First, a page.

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  • An investtigation of security conversations

    Rights statement: © 2018 The Owner/Authors. This is the author's version of the work. It is posted here by permission of ACM for your personal use. Not for redistribution. The definitive version was published in SEAD '18 Proceedings of the 1st International Workshop on Security Awareness from Design to Deployment http://doi.acm.org/10.1145/3194707.3194713

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An investigation of security conversations in stack overflow: Perceptions of security and community involvement

Research output: Contribution in Book/Report/Proceedings - With ISBN/ISSNConference contribution/Paperpeer-review

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  • Tamara Lopez
  • Thein T. Tun
  • Arosha Bandara
  • Mark Levine
  • Bashar Nuseibeh
  • Helen Sharp
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Publication date27/05/2018
Host publicationSEAD '18 Proceedings of the 1st International Workshop on Security Awareness from Design to Deployment
Place of PublicationNew York
PublisherACM
Pages26-32
Number of pages7
ISBN (Electronic)9781450357272
<mark>Original language</mark>English
Event1st ACM/IEEE International Workshop on Security Awareness from Design to Deployment, SEAD 2018, co-located with the 40th International Conference on Software Engineering, ICSE 2018 - Gothenburg, Sweden
Duration: 27/05/2018 → …

Conference

Conference1st ACM/IEEE International Workshop on Security Awareness from Design to Deployment, SEAD 2018, co-located with the 40th International Conference on Software Engineering, ICSE 2018
Country/TerritorySweden
CityGothenburg
Period27/05/18 → …

Conference

Conference1st ACM/IEEE International Workshop on Security Awareness from Design to Deployment, SEAD 2018, co-located with the 40th International Conference on Software Engineering, ICSE 2018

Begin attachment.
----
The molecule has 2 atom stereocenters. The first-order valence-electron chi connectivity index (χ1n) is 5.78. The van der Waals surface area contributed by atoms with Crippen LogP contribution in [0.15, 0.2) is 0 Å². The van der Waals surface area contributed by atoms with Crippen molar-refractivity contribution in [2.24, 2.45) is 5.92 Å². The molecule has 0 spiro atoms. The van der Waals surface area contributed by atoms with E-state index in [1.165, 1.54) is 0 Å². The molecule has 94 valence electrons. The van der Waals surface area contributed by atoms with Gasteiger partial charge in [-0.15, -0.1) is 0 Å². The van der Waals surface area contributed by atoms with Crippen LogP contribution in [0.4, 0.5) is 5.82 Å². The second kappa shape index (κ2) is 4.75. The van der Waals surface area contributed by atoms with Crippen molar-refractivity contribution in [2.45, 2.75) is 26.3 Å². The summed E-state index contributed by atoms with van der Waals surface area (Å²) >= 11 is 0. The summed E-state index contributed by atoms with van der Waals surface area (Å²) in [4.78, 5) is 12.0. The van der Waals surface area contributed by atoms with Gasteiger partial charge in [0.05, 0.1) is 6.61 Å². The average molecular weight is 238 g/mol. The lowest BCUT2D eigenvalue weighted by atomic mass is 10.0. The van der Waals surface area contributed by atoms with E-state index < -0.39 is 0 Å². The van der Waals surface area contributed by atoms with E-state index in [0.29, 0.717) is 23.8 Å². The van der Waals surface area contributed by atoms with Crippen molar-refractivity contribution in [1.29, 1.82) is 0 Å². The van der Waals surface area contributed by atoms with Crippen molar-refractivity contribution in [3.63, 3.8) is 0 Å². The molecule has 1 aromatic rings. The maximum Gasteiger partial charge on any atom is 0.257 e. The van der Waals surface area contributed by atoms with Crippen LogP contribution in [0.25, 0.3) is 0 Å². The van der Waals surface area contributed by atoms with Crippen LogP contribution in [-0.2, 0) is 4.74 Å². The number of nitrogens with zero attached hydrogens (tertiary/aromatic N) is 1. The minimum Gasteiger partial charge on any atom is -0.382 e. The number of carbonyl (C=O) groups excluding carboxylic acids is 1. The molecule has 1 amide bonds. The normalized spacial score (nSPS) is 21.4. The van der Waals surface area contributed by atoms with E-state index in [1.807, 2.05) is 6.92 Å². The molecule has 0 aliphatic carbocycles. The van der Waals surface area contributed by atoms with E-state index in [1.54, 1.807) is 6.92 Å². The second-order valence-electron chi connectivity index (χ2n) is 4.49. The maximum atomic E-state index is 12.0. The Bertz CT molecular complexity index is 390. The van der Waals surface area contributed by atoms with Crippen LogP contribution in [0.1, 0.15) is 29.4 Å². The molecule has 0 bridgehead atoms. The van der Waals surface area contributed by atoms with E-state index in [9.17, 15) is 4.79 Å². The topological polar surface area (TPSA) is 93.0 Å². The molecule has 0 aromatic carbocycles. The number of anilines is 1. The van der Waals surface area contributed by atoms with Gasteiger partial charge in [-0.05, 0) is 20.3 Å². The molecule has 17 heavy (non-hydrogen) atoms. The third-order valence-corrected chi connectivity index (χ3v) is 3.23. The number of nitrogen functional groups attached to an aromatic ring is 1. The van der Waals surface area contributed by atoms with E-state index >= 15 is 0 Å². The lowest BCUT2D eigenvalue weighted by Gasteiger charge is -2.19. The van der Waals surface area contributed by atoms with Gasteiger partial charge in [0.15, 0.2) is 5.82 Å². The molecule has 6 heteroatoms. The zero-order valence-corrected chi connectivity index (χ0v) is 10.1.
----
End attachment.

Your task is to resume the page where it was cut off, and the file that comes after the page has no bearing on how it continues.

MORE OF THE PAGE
Country/TerritorySweden
CityGothenburg
Period27/05/18 → …

Abstract

Developers turn to Stack Overflow and other on-line sources to find solutions to security problems, but little is known about how they engage with and guide one another in these environments or the perceptions of software security this may encourage. This study joins recent calls to understand more about how developers use Internet sources to solve security problems. As a first step, the authors have analyzed a set of questions within the security channel of Stack Overflow. Preliminary findings reveal more about this community of practitioners: who are the askers and commenters, how security questions are asked and how developers frame technical information using social and experience-based perceptions of security.

Bibliographic note

© 2018 The Owner/Authors. This is the author's version of the work. It is posted here by permission of ACM for your personal use. Not for redistribution. The definitive version was published in SEAD '18 Proceedings of the 1st International Workshop on Security Awareness from Design to Deployment http://doi.acm.org/10.1145/3194707.3194713